One-person commissions I meant advertising on notice boards and in communities that you'll do portraits or portrait paintings or whichever for any random customer to find and call you up. :D I know of a guy in the town over from me who makes half his year's salary on pet portraits alone (he's not on here, sadly, he's a really awesome oil painter).
Prints are nicccccce. Color would be a good idea to work with--most people who buy art or pay for commissions prefer colored art. I've only seen a few monochrome things get sold, and they were epicly good.

:aww: Welcome!
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:iconsmidow:
Smidow Featured By Owner Aug 5, 2013  Hobbyist General Artist
Ooh, I bet! Hey, that's awesome! :) I bet that felt amazing when that happened!

OH! I see now! I never thought to do anything like that to be honest! Too bad I have only painted twice though! I don't think I'd be willing to advertise such things :p Unless they were okay with pencil :lol: Oh, that's such a shame! I'd love to see their work!

Yeah they are! I completely agree. I too favor colored ones.. lol.
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:iconendless-ness:
Endless-Ness Featured By Owner Jul 31, 2013  Student Filmographer
I do commissions and commercial work when I have time, but often I'm so busy! So I've set up an Etsy shop where I sell prints, original paintings and premade logos. I've made like 11 sales as of now so it's not that lucrative yet but I'm working on it. I liked the idea of premade logos because I can make them when I have time, then when I sell one I just open my Photoshop file, change the text and send the files to the client. I can do it even when I'm swarmed with college stuff. Plus I can re-sell them indefinitely. Prints are similar, I have a stack already signed and numbered in my closet and when one sells I just have to ship it.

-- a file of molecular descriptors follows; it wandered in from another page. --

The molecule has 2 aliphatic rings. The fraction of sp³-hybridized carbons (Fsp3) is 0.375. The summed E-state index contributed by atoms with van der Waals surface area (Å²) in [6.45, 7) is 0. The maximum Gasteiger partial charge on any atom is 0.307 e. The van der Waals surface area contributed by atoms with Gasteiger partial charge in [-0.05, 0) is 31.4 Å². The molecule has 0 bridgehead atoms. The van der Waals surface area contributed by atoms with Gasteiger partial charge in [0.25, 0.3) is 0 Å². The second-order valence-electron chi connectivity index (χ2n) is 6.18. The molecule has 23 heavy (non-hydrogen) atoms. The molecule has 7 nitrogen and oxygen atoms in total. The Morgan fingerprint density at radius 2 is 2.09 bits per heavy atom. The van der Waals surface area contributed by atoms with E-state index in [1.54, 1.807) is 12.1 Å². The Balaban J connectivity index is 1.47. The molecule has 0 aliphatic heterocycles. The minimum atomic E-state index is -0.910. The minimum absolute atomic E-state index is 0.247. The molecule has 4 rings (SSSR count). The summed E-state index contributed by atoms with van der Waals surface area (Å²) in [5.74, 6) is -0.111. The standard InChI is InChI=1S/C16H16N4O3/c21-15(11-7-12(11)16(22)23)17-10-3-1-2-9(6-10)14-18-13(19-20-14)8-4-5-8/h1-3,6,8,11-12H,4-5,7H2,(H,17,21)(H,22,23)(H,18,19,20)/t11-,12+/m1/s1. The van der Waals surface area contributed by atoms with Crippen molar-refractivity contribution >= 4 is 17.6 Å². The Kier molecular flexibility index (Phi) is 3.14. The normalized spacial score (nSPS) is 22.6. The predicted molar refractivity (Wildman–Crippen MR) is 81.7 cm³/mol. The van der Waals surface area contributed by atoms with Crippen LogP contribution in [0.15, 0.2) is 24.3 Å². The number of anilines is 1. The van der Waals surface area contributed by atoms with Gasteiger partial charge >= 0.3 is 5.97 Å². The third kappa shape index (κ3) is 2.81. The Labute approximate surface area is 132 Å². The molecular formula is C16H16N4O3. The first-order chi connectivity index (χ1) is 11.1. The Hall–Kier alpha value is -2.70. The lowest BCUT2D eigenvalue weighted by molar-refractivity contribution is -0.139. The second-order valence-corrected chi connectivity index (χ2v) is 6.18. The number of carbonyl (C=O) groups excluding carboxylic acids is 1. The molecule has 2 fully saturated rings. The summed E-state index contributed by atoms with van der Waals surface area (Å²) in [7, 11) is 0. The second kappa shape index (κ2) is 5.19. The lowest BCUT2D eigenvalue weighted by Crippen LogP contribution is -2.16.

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:iconsmidow:
Smidow Featured By Owner Jul 31, 2013  Hobbyist General Artist
Wow that does sound pretty handy! I've heard of Etsy but I don't know much about it sadly lol. Very, very interesting though. Perhaps I'll have to look into Etsy as well! Thank you much for your thoughtful response! :)
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:icontristanberndtart:
TristanBerndtArt Featured By Owner Jul 31, 2013  Professional Digital Artist
Commissions often pay the best. Now I don't mean commissions by regular people I mean when companies commission you. I do that stuff all the time and you get sooo much more money than just making things and selling it, hoping a buyer comes by. However doing company work requires you to be in the higher skill range. 
When doing personal work I just do things I love and try to focus on the things that will get me more jobs. 
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:iconsmidow:
Smidow Featured By Owner Jul 31, 2013  Hobbyist General Artist
Oh man, I bet lol. How do you even get into doing commissions for companies when you're at that level though? Or do they just find you? O.o Sounds like I should get practicing though then Lol.

Makes sense, the most logical way to do it! Thank you so much for your thoughtful response! :)
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:icontristanberndtart:
TristanBerndtArt Featured By Owner Aug 1, 2013  Professional Digital Artist
I get my work in different ways. I often email a companies AD, send some kind of portfolio or link to one and say how "I'd love to work with them" 
Other times I get emails from an AD that saw my work some were and they offer me a job that way. 

It's all smart marketing and doing good work. It's kinda hard just to sit around and hope someone finds you. You can also do stuff like submitting your work into a magazine like ImagineFX and then a tone of people all over the world will se you (something I'm going to do soon and I'm fairly certain I'll get in based on the quality of art that is shown in the "ExPosť" section) 

The hardest part is go get good enough were people actually would want to spend money on you. dA has a culture of people selling lower quality art for next to free so you need to rise above that but you also then have to compete with professionals but there isn't a lack of jobs so you don't have to worry about that :)